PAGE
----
EU’s Move to Keep Americans Out Signals Long Travel Slump
(Bloomberg) -- As the Eiffel Tower gradually reopens from an extended shutdown, an essential segment of the summer tourist trade will be missing: Americans touching down in Paris on lucrative trans-Atlantic flights.
Voyagers from New York, Houston or Los Angeles will have to hold off on their overseas vacations after European Union governments extended a travel ban from Wednesday, deeming the U.S. response to Covid-19 insufficient to allow its citizens to enter the bloc for non-essential reasons.
The decree, which will be reassessed every two weeks, signals the restrictions holding down business and leisure travel across the Atlantic will remain in place until the spread of the deadly virus is curtailed in the U.S.
In contrast, the EU loosened rules for residents of countries including Australia, Canada, Japan and New Zealand, partly easing the paralysis that seized up travel when the pandemic first took hold. But the ruling on the U.S. highlights the challenges facing airlines and hotels as they try to plan for a rebound.
“Now we know that this will be a prolonged crisis without any return to normal for a very long time,” Alain Battisti, president of France’s aviation group Federation National de l’Aviation Marchande, said in an interview. “The European decision certainly won’t translate into a strong turnaround. Instead, it’ll be timid and very gradual.”
France was the world’s most-visited international tourist destination in 2018, one of four current European Union countries among the top 10, based on data from the United Nations World Tourism Organization. The U.S. was third, helping to explain why routes over the North Atlantic are the most profitable segment of the airline industry.
That trade was hit hard after governments across the globe imposed lockdowns on public life and limited travel in an effort to tame the health crisis. Yet as the spread of the virus slows in Europe, including in former outbreak hotspots like Italy, France and Spain, cases continue to climb in parts of the U.S.
“We were obviously disappointed in the EU’s decision not to include the United States,” said Nicholas Calio, chief executive of Airlines for America, the trade group for U.S. carriers. “I’d refer to it as a work in progress and we’re hopeful that decision will be reviewed soon, and at least on a limited basis international travel between the U.S. and EU will resume.”
Meanwhile, as the Eiffel Tower reopens its elevators to tourists on Wednesday, demand from Europeans to travel to the U.S. has completely dried up, according to Battisti. He cites health fears as well as a wave of recent protests over police violence.
While the European decision could lead to a boost on some long-haul routes to other countries, demand is expected to remain largely within the region, and mostly around the Mediterranean this summer, he said. The French regional carrier Chalair Aviation, which Battisti heads, has seen rising sales to destinations like Corsica.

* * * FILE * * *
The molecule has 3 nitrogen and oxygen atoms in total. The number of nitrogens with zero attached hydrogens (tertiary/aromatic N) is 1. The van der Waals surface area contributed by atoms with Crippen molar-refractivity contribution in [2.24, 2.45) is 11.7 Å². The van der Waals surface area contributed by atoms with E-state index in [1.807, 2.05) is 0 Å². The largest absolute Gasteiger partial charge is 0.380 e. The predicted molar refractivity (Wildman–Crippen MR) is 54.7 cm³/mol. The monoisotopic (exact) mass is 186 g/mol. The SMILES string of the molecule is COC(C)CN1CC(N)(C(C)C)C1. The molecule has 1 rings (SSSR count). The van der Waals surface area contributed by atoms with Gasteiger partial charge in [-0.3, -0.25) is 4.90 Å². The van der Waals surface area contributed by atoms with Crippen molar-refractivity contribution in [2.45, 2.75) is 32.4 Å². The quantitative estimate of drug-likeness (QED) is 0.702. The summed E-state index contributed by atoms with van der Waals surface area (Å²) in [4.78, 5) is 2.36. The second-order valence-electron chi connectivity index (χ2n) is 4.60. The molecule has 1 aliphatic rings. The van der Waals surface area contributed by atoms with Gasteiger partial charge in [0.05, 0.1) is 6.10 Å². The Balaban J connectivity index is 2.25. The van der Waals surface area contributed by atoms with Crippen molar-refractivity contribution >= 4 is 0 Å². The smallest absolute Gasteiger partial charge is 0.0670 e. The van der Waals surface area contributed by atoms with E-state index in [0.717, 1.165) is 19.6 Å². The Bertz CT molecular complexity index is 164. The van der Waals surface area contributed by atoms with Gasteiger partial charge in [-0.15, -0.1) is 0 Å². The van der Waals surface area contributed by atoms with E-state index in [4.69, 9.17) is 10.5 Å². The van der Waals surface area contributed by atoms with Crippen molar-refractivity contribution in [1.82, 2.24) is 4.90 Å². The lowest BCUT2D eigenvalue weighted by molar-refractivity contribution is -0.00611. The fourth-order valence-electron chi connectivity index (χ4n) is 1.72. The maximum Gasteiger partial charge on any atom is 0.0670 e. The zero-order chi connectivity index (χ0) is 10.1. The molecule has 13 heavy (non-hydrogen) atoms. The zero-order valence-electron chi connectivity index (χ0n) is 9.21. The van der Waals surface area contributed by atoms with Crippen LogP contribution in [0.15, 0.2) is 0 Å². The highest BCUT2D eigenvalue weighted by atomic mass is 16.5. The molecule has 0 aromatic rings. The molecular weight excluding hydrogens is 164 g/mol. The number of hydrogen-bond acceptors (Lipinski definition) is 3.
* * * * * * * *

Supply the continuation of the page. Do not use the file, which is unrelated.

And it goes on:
Business travel is also being hurt. Almost 40% more business- and first-class seats were sold on North Atlantic flights than the nearest contender last year, according to figures from OAG Aviation Worldwide.
“It’s a nightmare from an airline point of view,” said John Strickland, director of JLS Consulting in London, who has held senior positions at BA and KLM. “It’s a mammoth task for airlines to plan their routes based on what they think demand will be.”
Even with demand at normal levels, summer revenues are what decide whether or not a carrier survives through the winter, Strickland said. For airlines with large cash reserves, a bad summer will mean they have to cut jobs and retire planes, while for weaker carriers “it’ll push them over the edge.”
The EU judgment, which is non-binding on member states, recommends that visitors only be allowed into the bloc from countries where the average number of infections per 100,000 inhabitants over the past two weeks is similar to or below the level of the EU, and that the trend of new cases is declining.
While border controls are a national competence of individual governments, the document commits member states to coordinate their approach and not lift the ban for countries outside the list.
A harmonized border policy is crucial for the EU since once a traveler enters the so-called Schengen area, they can theoretically move between member countries without passport checks. And if nations start to think that their neighbors aren’t adhering to the EU guidelines, then they could reimpose internal borders, effectively bringing the free movement of people to a standstill.
Still, there are loopholes: Denmark and Ireland have opted out of the common border policy, meaning they aren’t bound by the decision. Hungary will exempt U.S. film crews from the ban so they can continue shooting in the eastern European country. The U.K., which left the EU earlier this year, is expected to announced a relaxation of its quarantine policies for travelers entering from a list of partner countries as soon as Wednesday.
Moreover, U.S. citizens with residence permits in EU countries, as well as students, medical professionals and diplomats, are still allowed in. Europeans already in the U.S. can return home at any time, and vice versa.
In a bid to navigate the complicated regulatory environment, airlines have put the onus on customers to ensure they have proper travel documents and are eligible to enter their destinations. Uncertainty about the changing nature of the rules is likely to dissuade people from booking holidays, according to Battisti.
“There is huge confusion in the minds of travelers and that’s not helping,” he said, pointing to slight variations even on travel to France’s overseas islands and territories. “We could be entering a long period of subdued demand for air travel of any kind.”
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